The search for a new chief of the Louisville Metro Police Department will require two expert panels, 26 community meetings, outside help from a local institute and a written position paper.
Mayor Greg Fischer outlined the search process today, adding that he would prefer the city’s next police chief be promoted from within the department or be otherwise familiar with the LMPD.
“Several [current officers] have been trained to be ready for a position like this. Ideally, one of them will rise to the top,” he says. “Now, that being said, we’re going through a process that will determine that. So by far and away, there’s no pre-determined outlook here on who this is going to be and these processes usually result in some surprises.”
The Southern Police Institute at the University of Louisville will lead the search.
Citizen input. Meetings will be held by each council member in their district and SPI will use data from those gatherings to develop common community concerns. In addition, a 15 to 20 person panel of criminal justice officials and stakeholders — including the Fraternal Order of Police — will be asked for their input.
Profile position paper. Each applicant for the chief job will be required to submit an extensive paper in which he or she answers questions about leadership, strategic planning, crime control, community policing and involvement, among other things.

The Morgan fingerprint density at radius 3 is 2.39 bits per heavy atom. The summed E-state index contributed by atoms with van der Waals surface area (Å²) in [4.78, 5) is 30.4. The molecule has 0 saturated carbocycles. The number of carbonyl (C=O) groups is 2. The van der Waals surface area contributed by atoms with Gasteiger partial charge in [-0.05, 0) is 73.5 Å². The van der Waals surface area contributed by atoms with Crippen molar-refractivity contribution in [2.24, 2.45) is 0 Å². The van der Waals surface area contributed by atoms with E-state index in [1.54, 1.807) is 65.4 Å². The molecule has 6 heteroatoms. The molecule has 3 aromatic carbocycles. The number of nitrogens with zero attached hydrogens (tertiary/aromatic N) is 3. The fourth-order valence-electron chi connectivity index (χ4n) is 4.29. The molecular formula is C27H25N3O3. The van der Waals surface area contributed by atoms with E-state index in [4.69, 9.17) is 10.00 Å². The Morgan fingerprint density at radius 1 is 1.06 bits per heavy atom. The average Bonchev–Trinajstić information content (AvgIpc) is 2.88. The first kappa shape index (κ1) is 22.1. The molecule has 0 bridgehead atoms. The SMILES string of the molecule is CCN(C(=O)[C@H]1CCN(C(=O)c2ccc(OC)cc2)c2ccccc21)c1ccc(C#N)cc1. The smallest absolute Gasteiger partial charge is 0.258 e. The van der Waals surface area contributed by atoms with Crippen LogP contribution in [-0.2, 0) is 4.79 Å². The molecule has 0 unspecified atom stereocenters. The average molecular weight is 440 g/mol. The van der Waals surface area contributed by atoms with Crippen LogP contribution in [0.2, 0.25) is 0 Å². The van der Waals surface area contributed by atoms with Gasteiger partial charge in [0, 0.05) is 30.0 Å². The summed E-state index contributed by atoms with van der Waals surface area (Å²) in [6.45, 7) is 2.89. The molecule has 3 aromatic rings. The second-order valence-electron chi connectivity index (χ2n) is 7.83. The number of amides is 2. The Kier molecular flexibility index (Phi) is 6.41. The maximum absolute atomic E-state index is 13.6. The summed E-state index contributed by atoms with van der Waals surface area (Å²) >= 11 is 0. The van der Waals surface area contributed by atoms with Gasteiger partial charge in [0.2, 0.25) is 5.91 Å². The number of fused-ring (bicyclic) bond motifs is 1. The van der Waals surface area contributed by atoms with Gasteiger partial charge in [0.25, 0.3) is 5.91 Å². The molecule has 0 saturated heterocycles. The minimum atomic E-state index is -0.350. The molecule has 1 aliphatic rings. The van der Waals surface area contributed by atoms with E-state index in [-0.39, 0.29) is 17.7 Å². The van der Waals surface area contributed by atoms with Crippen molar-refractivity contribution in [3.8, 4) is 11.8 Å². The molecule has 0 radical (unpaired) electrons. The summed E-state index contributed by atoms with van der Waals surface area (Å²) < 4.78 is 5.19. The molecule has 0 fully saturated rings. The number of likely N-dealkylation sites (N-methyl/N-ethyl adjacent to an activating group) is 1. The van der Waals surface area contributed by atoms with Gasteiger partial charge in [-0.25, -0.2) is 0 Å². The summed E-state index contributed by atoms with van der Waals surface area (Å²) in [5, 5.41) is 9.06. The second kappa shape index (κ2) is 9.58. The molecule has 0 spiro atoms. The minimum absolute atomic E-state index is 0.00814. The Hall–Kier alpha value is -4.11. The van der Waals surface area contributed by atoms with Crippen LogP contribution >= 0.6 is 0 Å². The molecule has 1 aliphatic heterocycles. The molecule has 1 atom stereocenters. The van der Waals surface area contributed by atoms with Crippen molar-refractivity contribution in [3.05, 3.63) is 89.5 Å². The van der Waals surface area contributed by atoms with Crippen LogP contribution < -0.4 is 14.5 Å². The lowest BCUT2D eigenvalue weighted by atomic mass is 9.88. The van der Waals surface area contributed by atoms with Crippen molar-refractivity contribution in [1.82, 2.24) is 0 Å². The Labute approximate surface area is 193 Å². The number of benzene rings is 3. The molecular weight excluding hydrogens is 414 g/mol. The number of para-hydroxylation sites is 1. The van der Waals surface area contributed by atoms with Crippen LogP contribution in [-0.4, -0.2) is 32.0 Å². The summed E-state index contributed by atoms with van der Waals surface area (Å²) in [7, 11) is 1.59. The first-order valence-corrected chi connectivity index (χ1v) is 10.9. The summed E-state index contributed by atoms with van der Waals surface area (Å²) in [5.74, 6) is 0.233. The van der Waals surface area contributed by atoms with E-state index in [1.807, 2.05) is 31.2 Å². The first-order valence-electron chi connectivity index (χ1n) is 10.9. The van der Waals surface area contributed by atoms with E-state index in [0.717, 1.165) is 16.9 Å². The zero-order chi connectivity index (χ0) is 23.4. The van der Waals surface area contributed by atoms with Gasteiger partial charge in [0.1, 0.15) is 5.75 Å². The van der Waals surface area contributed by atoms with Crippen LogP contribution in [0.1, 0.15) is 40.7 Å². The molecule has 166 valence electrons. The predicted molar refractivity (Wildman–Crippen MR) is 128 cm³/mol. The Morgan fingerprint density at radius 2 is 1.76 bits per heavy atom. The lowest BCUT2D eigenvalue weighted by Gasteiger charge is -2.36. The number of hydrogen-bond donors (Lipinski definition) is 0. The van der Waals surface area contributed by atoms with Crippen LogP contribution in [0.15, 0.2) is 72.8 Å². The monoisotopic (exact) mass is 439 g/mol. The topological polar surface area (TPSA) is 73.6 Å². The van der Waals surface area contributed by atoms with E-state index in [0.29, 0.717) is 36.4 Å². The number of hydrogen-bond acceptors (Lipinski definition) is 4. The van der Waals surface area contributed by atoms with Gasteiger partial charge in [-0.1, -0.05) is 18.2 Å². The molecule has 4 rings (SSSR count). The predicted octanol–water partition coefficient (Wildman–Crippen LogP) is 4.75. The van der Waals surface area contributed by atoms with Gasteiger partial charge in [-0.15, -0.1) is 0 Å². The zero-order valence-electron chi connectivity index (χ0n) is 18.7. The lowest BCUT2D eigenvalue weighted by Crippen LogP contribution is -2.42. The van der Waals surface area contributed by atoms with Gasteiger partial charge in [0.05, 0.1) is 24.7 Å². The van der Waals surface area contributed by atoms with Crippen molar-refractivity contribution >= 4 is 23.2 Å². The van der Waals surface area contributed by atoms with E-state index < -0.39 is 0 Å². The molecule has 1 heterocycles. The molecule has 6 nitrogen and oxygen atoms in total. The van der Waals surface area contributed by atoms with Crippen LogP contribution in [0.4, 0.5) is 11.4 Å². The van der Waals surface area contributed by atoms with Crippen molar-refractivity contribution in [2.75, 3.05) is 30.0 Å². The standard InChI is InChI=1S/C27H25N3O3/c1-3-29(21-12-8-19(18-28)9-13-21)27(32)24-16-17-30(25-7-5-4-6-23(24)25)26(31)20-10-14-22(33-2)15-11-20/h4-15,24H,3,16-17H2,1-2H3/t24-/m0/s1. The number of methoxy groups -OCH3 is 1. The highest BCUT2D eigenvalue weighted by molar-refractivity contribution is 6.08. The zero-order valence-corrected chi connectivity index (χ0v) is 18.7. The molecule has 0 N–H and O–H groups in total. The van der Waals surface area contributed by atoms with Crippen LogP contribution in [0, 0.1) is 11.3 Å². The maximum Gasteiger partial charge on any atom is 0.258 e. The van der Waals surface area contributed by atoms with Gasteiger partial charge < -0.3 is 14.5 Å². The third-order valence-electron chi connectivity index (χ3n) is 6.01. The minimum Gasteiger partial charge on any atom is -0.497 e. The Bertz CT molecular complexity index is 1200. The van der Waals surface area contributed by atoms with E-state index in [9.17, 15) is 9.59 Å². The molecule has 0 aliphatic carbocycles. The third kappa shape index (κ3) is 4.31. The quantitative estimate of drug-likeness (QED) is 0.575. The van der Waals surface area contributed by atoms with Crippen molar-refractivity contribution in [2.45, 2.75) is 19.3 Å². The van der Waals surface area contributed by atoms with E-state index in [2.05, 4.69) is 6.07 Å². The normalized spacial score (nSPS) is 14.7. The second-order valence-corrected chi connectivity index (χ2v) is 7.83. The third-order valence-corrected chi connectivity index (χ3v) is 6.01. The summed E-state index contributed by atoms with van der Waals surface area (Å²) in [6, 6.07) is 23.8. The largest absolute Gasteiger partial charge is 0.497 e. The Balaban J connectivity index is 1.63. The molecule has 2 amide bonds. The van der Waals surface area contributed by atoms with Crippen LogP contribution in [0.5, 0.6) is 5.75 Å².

Assessment team. A four member team – consisting of two police chiefs (active or retired), a CEO who is a member of the Police Foundation Board and SPI Professor Cynthia Shain — will screen all applicants and recommend five to the Mayor. Only the names of the five recommended applicants will be made public.
Mayor’s interview. The mayor — along with his top advisors — will interview the five finalists and make a decision.
Current Chief Robert White will leave early next month to become the chief of police in Denver. White was appointed from outside of Louisville in 2003. He then helped merge the city and county police departments. Fischer says the merger required an outsider’s perspective. But now that the consolidation is complete, the mayor hopes to find someone locally with the qualities he’s looking for in a chief.
“Some knowledge of Louisville, some knowledge of LMPD…they do not have to be necessarily employed by LMPD right now, but somebody who’s not cold to the community,” says Fischer. If we were in a turnaround situation we might be looking at different options here, but we’re not.”
White’s last week is the week of December 5th. Fischer will appoint an interim before then and he hopes to hire a new chief by April.